I would like to give credit where credit is due. Videos are from YouTube and other sources such as NicoNico while Oricon rankings and other information are translated from the Japanese Wikipedia unless noted.

Sunday, June 26, 2016

Tatsue Kaneda -- Hanamachi no Haha (花街の母)

It's been a fairly washoku(和食)weekend for me. Well, I have Japanese food all the time at home but what I meant was that the past couple of days have been spent with friends and colleagues enjoying the fare outside. On Friday, I met up with my fellow translators for dinner at a Okinawan-style izakaya known as Ryoji in Little Italy before going up College St. a few blocks away for further drinking at another izakaya named Hapa. I think it was the first time in over 4 years that I've actually done any sort of hashigo (barhopping...literally translated as "ladder") where J-watering holes are concerned...mind you, Friday's affair was just one rung on the ladder.

The earnest hashigo that I experienced regularly was back in my Gunma days over 25 years ago. The teachers back there could really knock them back...and I guess teaching junior high school kids can bring its own share of stress. Anyways, barhopping in the wilds of the Japanese Alps usually meant the main dinner and then a drink at an izakaya or nomiya followed by a late-night slurp of ramen or ochazuke. One time, we even went 5 stages...I don't remember much from that. However, karaoke would somehow inevitably slip itself among the rungs at one of the bars.

"Hanamachi no Haha" (Mother of the Hanamachi District) would be one of those enka songs sung at the bars. Because the teacher group on the hashigo would mostly be in their thirties and older, enka and Mood Kayo were often the genres of choice. The thing about "Hanamachi no Haha" was that it wasn't my first choice for a Tatsue Kaneda(金田たつえ)song tonight. Earlier this afternoon, I was watching NHK's "Nodo Jiman"(のど自慢)weekly song contest and heard one of the citizens try out what was probably a much later Kaneda single but couldn't find any information about it at all. So, looking at the singer's J-Wiki discography, I did see one song that picked up attention and that was "Hanamachi no Haha". And as it turned out, it is an enka that I have heard over the years without knowing the original singer or title.

Tatsue Kaneda was born and raised in Sunagawa City, Hokkaido Prefecture in 1948. And a few years following her win at a minyo-singing contest when she was an early teen, she made her way to Tokyo in 1965 at the age of 17 and ended up marrying the president of the company representing her in the same year! A couple of years later, she made her debut as a minyo singer.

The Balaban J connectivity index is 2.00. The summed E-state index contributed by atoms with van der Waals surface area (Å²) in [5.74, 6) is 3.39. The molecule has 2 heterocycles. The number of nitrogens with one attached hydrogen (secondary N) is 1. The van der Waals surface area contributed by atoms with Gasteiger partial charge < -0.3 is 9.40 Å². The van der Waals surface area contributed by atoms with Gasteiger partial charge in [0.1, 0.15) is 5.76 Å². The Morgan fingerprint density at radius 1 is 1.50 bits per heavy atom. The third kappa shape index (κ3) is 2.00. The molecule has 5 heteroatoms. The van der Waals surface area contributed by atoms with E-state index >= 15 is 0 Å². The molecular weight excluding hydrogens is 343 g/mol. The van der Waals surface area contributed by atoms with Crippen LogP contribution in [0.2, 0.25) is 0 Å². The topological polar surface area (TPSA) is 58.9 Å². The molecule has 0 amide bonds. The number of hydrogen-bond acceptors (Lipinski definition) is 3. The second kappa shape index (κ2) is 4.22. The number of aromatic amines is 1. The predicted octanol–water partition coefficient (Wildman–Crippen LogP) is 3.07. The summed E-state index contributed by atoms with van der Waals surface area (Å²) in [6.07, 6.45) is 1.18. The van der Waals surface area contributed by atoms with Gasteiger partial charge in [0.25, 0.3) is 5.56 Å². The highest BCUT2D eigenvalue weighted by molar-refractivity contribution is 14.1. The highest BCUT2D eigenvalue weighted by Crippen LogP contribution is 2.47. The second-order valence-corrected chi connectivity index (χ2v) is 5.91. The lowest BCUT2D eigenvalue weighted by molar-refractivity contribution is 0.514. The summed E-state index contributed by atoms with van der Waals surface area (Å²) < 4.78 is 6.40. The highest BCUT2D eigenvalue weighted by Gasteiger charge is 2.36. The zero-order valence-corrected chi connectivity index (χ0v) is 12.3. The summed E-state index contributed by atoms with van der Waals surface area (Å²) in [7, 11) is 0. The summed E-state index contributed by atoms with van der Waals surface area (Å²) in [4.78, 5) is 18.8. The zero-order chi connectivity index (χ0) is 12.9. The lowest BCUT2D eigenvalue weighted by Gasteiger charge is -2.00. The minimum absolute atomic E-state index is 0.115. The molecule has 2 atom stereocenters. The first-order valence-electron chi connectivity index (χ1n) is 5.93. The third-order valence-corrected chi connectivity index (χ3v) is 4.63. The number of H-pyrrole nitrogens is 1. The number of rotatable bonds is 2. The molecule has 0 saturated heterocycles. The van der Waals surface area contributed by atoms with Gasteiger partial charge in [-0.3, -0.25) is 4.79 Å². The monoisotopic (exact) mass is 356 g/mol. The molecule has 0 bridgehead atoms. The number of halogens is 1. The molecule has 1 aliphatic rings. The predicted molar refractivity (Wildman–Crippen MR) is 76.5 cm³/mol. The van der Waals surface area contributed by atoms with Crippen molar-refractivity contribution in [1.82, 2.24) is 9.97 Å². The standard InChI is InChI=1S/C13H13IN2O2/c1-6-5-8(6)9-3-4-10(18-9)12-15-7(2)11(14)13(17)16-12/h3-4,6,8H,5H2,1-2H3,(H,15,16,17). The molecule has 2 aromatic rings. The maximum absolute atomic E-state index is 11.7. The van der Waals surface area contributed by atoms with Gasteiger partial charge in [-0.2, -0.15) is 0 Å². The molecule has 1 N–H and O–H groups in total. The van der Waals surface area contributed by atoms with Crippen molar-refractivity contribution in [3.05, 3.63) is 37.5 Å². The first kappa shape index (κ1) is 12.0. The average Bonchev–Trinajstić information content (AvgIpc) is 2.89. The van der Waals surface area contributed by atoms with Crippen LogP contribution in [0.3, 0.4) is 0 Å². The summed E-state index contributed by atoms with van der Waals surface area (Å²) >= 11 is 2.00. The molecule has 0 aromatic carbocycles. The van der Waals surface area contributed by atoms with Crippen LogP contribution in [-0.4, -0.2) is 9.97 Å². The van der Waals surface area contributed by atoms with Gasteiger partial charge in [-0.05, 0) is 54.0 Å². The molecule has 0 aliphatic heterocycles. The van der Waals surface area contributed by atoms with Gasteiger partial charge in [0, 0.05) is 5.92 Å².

However, Kaneda decided to make the genre shift to the more popular enka for which she debuted with "Hanamachi no Haha" in June 1973. Written by Shohei Mozu(もず唱平)and composed by Toshi Miyama(三山敏), the sad song is about a geisha performer who longs to be with her daughter after so many years but cannot do so due to the demands of her profession. The hanamachi mentioned in the title, by the way, refers to the geisha district of a city or town (believe me, I am no expert on the life of a geisha but this is what I've been able to pick up online so if there are any errors in the above, please let me know). Despite the gentle melody by Miyama, the lyrics gradually make it clear that the geisha has resigned herself to her lot in life and can only imagine what her daughter may be doing.

According to Kaneda's biography on J-Wiki, the lyrics also hit the singer hard in the heart. Originally, "Hanamachi no Haha" was only meant for release in the Osaka area but Kaneda felt that the story in the song resembled elements in her own life so she pushed the people around her to have this released in a much wider area. It gradually became known nationwide and 6 years later in 1979, it finally became a hit (although Kaneda had also released 18 or 19 other singles by that time) and even got her an invitation to appear on the Kohaku Utagassen for that year for the first time. By 1988, the single managed to sell over 2.5 million records.

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